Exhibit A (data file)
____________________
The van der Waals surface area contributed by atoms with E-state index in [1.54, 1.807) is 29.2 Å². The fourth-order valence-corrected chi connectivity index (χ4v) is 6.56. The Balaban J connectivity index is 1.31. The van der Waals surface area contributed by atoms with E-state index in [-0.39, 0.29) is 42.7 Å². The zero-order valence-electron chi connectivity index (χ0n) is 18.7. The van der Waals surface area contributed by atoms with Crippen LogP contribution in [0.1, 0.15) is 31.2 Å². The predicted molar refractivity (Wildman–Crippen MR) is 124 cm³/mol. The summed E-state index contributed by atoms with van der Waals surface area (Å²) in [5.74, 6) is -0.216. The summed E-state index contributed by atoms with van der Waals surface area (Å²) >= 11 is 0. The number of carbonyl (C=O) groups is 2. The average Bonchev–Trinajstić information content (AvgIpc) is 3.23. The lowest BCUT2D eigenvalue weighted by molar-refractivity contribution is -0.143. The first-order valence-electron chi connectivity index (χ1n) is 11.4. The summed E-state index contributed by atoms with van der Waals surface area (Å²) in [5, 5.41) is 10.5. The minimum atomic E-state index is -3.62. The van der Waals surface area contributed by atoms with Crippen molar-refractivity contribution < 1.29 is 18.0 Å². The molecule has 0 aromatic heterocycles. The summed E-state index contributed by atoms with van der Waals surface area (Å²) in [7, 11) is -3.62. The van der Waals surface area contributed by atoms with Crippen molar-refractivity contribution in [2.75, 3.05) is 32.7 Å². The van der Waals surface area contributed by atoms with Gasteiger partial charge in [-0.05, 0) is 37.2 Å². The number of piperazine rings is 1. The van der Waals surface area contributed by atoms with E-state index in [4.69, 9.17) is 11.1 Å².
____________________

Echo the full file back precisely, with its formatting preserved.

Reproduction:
The van der Waals surface area contributed by atoms with E-state index in [1.54, 1.807) is 29.2 Å². The fourth-order valence-corrected chi connectivity index (χ4v) is 6.56. The Balaban J connectivity index is 1.31. The van der Waals surface area contributed by atoms with E-state index in [-0.39, 0.29) is 42.7 Å². The zero-order valence-electron chi connectivity index (χ0n) is 18.7. The van der Waals surface area contributed by atoms with Crippen LogP contribution in [0.1, 0.15) is 31.2 Å². The predicted molar refractivity (Wildman–Crippen MR) is 124 cm³/mol. The summed E-state index contributed by atoms with van der Waals surface area (Å²) in [5.74, 6) is -0.216. The summed E-state index contributed by atoms with van der Waals surface area (Å²) >= 11 is 0. The number of carbonyl (C=O) groups is 2. The average Bonchev–Trinajstić information content (AvgIpc) is 3.23. The lowest BCUT2D eigenvalue weighted by molar-refractivity contribution is -0.143. The first-order valence-electron chi connectivity index (χ1n) is 11.4. The summed E-state index contributed by atoms with van der Waals surface area (Å²) in [5, 5.41) is 10.5. The minimum atomic E-state index is -3.62. The van der Waals surface area contributed by atoms with Crippen molar-refractivity contribution < 1.29 is 18.0 Å². The molecule has 0 aromatic heterocycles. The summed E-state index contributed by atoms with van der Waals surface area (Å²) in [7, 11) is -3.62. The van der Waals surface area contributed by atoms with Crippen molar-refractivity contribution in [2.75, 3.05) is 32.7 Å². The van der Waals surface area contributed by atoms with Gasteiger partial charge in [-0.05, 0) is 37.2 Å². The number of piperazine rings is 1. The van der Waals surface area contributed by atoms with E-state index in [4.69, 9.17) is 11.1 Å².